Session stalls: Louisiana lawmakers can't agree on tax deal
By MELINDA DESLATTE
Feb. 21, 2018
BATON ROUGE, La. (AP) — Efforts to broker a tax compromise in the Louisiana Legislature faltered Wednesday, with lawmakers unable to cobble together the votes to move any major tax bills and disagreements threatening to crater the special session without addressing the budget gap.
The House Ways and Means Committee stalled all big-ticket tax proposals, with Republicans and Democrats at odds over which tax types should be used to help close a $994 million shortfall in the financial year that begins July 1.
The budget gap is caused by the looming expiration of temporary taxes passed in 2016. Gov. John Bel Edwards is pushing replacement taxes, saying without them, deep cuts would be forced on the TOPS college tuition program, health services and public safety spending.
The main approach favored by House Republican leaders, including House Speaker Taylor Barras, includes permanent renewal of one-quarter of the expiring 1 percent sales tax along with elimination of some sales tax breaks.
Rep. Stephen Dwight, a Lake Charles Republican, tried to push the sales tax bill in the House committee only to run into opposition from Democrats.
"I think without this bill, this session is over," Dwight said.
Democrats prefer income tax changes, particularly cutting tax breaks for middle- and upper-income taxpayers who itemize deductions on their income tax returns.
Rep. Ted James, a Baton Rouge Democrat, told Dwight: "This is not the only bill we have. It's not the only solution that we have."
Neither proposal can pass without Republican and Democrat votes.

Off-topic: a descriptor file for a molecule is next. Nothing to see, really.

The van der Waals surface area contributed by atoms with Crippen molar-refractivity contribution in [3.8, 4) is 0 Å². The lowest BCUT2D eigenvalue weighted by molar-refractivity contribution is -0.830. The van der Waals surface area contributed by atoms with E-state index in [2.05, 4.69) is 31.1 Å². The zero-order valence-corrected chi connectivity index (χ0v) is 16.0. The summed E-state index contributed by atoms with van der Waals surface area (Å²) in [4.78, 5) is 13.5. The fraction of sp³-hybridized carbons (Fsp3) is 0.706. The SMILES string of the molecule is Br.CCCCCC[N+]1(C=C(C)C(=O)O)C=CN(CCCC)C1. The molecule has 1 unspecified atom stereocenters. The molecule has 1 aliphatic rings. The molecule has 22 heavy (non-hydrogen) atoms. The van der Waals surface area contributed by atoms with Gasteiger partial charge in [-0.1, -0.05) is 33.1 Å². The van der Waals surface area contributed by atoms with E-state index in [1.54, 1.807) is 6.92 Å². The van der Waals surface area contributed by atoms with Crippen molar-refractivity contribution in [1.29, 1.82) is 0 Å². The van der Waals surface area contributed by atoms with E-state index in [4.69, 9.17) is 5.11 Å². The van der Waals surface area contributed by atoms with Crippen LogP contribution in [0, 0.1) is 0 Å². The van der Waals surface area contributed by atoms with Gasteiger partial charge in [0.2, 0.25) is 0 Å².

In the Ways and Means Committee, some Republicans oppose any tax measures, even though they haven't offered ideas for how to make $994 million in cuts. To get a tax bill out of the committee, even one sponsored by a Republican, will take some Democratic support.
The dividing lines have been drawn for weeks, but House leaders haven't been able to strike an agreement.
Despite the sideways turn Wednesday, Edwards said he remains optimistic a deal could be struck in the special session he called.
"Compromise is hard," the Democratic governor said on his call-in radio show. "I believe at the end of the day, we're going to get it done."
Edwards has changed his approach.
After saying he wouldn't support permanent renewal of the expiring sales tax, the governor said Wednesday he'd consider renewing part of the sales tax if it's not dedicated to a specific spending area. He acknowledged it wasn't his favored tax type, saying sales taxes disproportionately hit the poor.
"It's not reform, but it's something I could do as part of a compromise," Edwards said.
While taxes remained stalled, lawmakers got a bit of good news about the shortfall: boosted estimates of the windfall Louisiana is expected to receive from the federal tax changes.
Louisiana's income tax laws are tied to federal income tax policy. Changes lowering federal income tax liabilities will boost state tax collections.
Greg Albrecht, the Legislature's chief economist, said the state is estimated to collect $302 million more in personal income taxes in the upcoming budget year because of the federal changes, and $271 million annually thereafter.
Those are slightly higher figures than previous estimates — and that money could whittle down the budget shortfall's size when incorporated into the state's income forecast.
Follow Melinda Deslatte on Twitter at http://twitter.com/melindadeslatte